For Swaim, the key moral aspect is what gambling “reveals about the gambler,” especially desire or lust for wealth. The last of the Ten Commandments (Exodus 20:17) even forbids private inward thoughts of material desire or coveting, and Jesus warned in the Sermon on the Mount that “you cannot serve both God and money” (Matthew 6:24).
Yet another moral problem for Swaim is the fact that a certain portion of gamblers “will end up addicted and in financial and moral ruin.” More on that below.
Looking at Judaism, a Super weekend survey in The Forward noted that the late Rabbi Joseph Soloveitchik, the prime thinker for the “modern Orthodox” movement, denounced casino attendance and that’s the view of “pretty much every other authority” on Jewish law, before and since. Even the rabbis of Judaism’s liberal Reform branch have called gambling “non-productive and threatening to the social fabric.” A noted Jewish therapist says even seemingly innocent small bets can be a gateway to addiction.
Among Christians, there’s a notable split between tolerant Catholics and Protestants, who’ve been mostly hostile. The two largest U.S. Protestant bodies, which disagree on many things, are both resolute in opposition.
The Southern Baptist Convention has campaigned on the issue since 1890 and continues to believe gambling “must be vigorously resisted.” It agrees with Swaim’s points on something-for-nothing attitudes, materialism, and covetousness, and contends that “gambling seeks personal gain and pleasure at another person’s loss and pain.” It also decries the fostering of crime, public corruption, and “personal catastrophe.”
The United Methodist Church’s official Book of Discipline states that faithful Christians should avoid all forms of gambling, including public lotteries, casinos, raffles, Internet wagering, and other “games of chance,” even if proponents justify these as money-raisers for charities or useful government programs. It calls gambling “a menace to society, deadly to the best interests of moral, social, economic, and spiritual life, destructive of good government and good stewardship.”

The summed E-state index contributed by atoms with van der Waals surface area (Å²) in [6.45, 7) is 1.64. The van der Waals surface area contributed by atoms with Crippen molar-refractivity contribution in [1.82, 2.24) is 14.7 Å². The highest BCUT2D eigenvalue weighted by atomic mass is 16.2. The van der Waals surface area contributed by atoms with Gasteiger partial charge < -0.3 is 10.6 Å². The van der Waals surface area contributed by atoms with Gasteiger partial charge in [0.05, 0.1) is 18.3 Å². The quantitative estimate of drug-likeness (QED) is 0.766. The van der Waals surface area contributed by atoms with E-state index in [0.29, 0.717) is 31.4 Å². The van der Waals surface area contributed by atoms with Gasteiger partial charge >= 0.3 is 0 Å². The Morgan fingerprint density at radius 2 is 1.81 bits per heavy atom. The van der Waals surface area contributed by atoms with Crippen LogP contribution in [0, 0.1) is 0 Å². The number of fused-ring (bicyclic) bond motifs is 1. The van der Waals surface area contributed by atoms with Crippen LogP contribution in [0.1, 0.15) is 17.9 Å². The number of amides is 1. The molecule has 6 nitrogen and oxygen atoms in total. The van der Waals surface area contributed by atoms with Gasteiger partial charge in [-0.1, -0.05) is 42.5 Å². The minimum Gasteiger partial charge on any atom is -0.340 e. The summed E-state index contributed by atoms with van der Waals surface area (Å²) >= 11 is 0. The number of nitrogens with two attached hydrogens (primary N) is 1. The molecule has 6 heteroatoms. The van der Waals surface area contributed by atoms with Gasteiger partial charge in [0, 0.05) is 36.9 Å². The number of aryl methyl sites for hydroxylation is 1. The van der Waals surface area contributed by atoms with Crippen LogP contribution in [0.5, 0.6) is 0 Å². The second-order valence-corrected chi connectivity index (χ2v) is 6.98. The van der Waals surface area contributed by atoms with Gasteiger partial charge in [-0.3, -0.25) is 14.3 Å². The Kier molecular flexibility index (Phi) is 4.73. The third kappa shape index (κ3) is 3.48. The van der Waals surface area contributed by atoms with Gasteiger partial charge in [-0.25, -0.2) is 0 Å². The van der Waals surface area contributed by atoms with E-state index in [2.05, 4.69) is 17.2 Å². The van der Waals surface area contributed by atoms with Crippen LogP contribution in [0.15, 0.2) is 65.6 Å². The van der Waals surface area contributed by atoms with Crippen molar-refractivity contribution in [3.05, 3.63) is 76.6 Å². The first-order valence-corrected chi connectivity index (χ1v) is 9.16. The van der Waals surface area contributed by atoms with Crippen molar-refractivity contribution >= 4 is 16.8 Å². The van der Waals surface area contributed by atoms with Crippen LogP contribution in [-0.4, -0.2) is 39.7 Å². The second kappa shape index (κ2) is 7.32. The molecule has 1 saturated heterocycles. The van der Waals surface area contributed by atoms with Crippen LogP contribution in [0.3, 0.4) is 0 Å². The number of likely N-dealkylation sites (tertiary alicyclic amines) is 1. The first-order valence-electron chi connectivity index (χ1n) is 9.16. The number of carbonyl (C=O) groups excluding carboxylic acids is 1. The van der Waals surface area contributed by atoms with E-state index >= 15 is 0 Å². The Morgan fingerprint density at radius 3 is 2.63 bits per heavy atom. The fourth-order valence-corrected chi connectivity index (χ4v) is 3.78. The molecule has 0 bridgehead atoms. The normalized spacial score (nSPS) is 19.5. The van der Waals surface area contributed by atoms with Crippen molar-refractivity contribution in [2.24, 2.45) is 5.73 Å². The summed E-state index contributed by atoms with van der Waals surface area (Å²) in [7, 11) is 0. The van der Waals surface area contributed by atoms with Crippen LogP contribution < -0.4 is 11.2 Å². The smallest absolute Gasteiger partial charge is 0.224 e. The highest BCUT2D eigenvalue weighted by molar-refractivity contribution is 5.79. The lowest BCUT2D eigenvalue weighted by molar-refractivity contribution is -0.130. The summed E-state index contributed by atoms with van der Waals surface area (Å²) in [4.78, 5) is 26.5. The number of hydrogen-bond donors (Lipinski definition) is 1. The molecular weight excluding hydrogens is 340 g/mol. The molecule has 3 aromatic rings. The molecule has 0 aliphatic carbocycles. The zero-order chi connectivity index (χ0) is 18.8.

Catholicism has a far more relaxed viewpoint, demonstrated in many parishes’ Bingo fund-raisers. The “Dictionary of Moral Theology,” edited by the then head of the Vatican’s highest tribunal, sidestepped all those Protestant worries and treated gambling as a pleasant “pastime” so long as games are fair and free of fraud.
But some are wary. “The Catholic Church views gambling as a legitimate form of entertainment when done in moderation,” the bishops of Massachusetts stated in 2014, but nonetheless they urged repeal of a pro-casino law for creating “a new form of predatory gaming” that preys on lower-income addicts “who can least afford to gamble.” Last year, the liberal Catholics for Equality said in light of Pope Francis’s teaching on responsibility to the needy it is “difficult to see how gambling of any kind can be justified.”
And there’s this. Until a 1983 rewrite, Catholic canon law specified that priests must shun “gambling games with risks of money.”
CONTINUE READING: “Is Gambling Evil?”, by Richard Ostling.
FIRST IMAGE: Uncredited art with “8 Reasons why online gambling is more addictive than casino gambling,” a feature at the Castle Craig website.
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